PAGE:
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Nikhil Kumaran S

Don't use create-react-app: How you can set up your own reactjs boilerplate.

Don't use create-react-app: How you can set up your own reactjs boilerplate.

What is CRA?

Create React App is a toolchain built and maintained by developers at Facebook for bootstrapping React applications. You simply run one command and Create React App sets up the tools you need to start your React project.

Advantages of CRA

  • Get started with a single command
npx create-react-app my-app
  • Less to Learn. You can just focus on React alone and don't have to worry about webpack, babel, and other such build dependencies.
  • Only one build dependency react-scripts. This maintains all your build dependencies, so it's easy to maintain and upgrade with just one command.
npm install react-scripts@latest

Disadvantages of CRA

  • Difficult to add custom build configs. One way to add custom configs is to eject the app, but then it overrides the Only one build dependency advantage. The other way is you can use packages like customize-cra or react-app-rewired but then they have limited capabilities.
  • Abstracts everything. It's important to understand the things that need to run a React app. But due to it's Only one build dependency advantage, a beginner might think that react-scripts is the only dependency needed to run react apps and might not know that transpiler(babel), bundler(webpack) are the key dependencies which are used under the hood by react-scripts. This happened to me until I read this awesome article.
  • CRA is bloated - IMO. For example, CRA comes with SASS support, if you are using plain CSS or Less it's an extra dependency that you will never use. Here is a package.json of an ejected CRA app.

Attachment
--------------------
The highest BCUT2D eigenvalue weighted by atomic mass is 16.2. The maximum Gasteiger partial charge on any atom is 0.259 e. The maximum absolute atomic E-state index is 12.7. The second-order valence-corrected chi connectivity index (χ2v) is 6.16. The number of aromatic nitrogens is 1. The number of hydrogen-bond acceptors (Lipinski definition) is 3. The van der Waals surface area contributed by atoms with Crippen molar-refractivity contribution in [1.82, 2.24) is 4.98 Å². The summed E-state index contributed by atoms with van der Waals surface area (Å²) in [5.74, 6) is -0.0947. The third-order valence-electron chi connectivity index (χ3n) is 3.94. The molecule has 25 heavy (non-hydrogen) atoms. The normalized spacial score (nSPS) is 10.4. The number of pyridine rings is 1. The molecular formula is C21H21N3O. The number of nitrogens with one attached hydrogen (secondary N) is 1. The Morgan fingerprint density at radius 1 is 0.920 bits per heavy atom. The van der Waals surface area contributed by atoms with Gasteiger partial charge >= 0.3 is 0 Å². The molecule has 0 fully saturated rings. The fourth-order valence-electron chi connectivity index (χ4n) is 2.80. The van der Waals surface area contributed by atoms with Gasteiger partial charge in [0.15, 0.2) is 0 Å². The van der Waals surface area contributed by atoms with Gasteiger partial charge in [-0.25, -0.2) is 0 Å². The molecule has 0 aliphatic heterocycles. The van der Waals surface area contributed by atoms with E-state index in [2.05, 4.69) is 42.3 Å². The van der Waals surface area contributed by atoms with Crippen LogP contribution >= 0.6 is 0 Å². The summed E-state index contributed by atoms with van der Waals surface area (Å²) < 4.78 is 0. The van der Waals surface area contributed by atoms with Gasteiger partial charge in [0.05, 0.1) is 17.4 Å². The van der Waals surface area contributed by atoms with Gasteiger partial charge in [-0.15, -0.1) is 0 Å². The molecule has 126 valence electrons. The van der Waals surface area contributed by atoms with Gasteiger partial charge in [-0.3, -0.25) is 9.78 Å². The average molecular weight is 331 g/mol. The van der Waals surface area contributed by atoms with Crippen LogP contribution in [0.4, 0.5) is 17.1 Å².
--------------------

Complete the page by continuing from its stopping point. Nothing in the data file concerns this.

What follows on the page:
The alternative for CRA is to set up your own boilerplate. The only advantage that we can take from CRA is Get started with a single command and we can eliminate all of its disadvantages by setting up dependencies and configs by ourselves. We cannot take the other two advantages because it introduces two disadvantages(Abstracts everything and Difficult to add custom build configs).

This repo has all the code used in this blog post.

First, initialize your project with npm and git

npm init
git init

Let's quickly create a .gitignore file to ignore the following folders


Now, let's look at what are the basic dependencies that are needed to run a React app.

react and react-dom

These are the only two runtime dependencies you need.

npm install react react-dom --save


Transpiler converts ECMAScript 2015+ code into a backward-compatible version of JavaScript in current and older browsers. We also use this to transpile JSX by adding presets.

npm install @babel/core @babel/preset-env @babel/preset-react --save-dev

A simple babel config for a React app looks like this. You can add this config in .babelrc file or as a property in package.json.

  "presets": ["@babel/preset-env", "@babel/preset-react"]

You can add various presets and plugins based on your need.


Bundler bundles your code and all its dependencies together in one bundle file(or more if you use code splitting).

npm install webpack webpack-cli webpack-dev-server babel-loader css-loader style-loader html-webpack-plugin --save-dev

A simple webpack.config.js for React application looks like this.

const path = require("path");
const HtmlWebPackPlugin = require("html-webpack-plugin");